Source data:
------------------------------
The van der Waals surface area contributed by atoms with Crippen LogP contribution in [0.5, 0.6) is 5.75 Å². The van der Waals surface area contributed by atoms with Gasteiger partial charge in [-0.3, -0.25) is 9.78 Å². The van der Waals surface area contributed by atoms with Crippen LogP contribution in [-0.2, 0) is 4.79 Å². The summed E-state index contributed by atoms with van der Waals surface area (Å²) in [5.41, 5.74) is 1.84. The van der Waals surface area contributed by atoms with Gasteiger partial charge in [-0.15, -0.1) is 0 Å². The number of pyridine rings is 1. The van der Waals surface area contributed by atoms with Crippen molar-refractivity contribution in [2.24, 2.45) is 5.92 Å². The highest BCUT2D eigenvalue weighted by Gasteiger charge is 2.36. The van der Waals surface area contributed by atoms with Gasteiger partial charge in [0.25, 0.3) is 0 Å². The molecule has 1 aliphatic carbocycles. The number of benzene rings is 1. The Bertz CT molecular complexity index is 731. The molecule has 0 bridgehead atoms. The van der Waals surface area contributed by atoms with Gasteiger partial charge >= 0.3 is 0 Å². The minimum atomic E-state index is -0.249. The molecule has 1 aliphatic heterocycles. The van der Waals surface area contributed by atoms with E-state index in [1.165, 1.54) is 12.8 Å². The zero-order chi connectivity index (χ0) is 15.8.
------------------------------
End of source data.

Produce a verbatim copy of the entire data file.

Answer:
The van der Waals surface area contributed by atoms with Crippen LogP contribution in [0.5, 0.6) is 5.75 Å². The van der Waals surface area contributed by atoms with Gasteiger partial charge in [-0.3, -0.25) is 9.78 Å². The van der Waals surface area contributed by atoms with Crippen LogP contribution in [-0.2, 0) is 4.79 Å². The summed E-state index contributed by atoms with van der Waals surface area (Å²) in [5.41, 5.74) is 1.84. The van der Waals surface area contributed by atoms with Gasteiger partial charge in [-0.15, -0.1) is 0 Å². The number of pyridine rings is 1. The van der Waals surface area contributed by atoms with Crippen molar-refractivity contribution in [2.24, 2.45) is 5.92 Å². The highest BCUT2D eigenvalue weighted by Gasteiger charge is 2.36. The van der Waals surface area contributed by atoms with Gasteiger partial charge in [0.25, 0.3) is 0 Å². The molecule has 1 aliphatic carbocycles. The number of benzene rings is 1. The Bertz CT molecular complexity index is 731. The molecule has 0 bridgehead atoms. The van der Waals surface area contributed by atoms with Gasteiger partial charge >= 0.3 is 0 Å². The minimum atomic E-state index is -0.249. The molecule has 1 aliphatic heterocycles. The van der Waals surface area contributed by atoms with E-state index in [1.165, 1.54) is 12.8 Å². The zero-order chi connectivity index (χ0) is 15.8.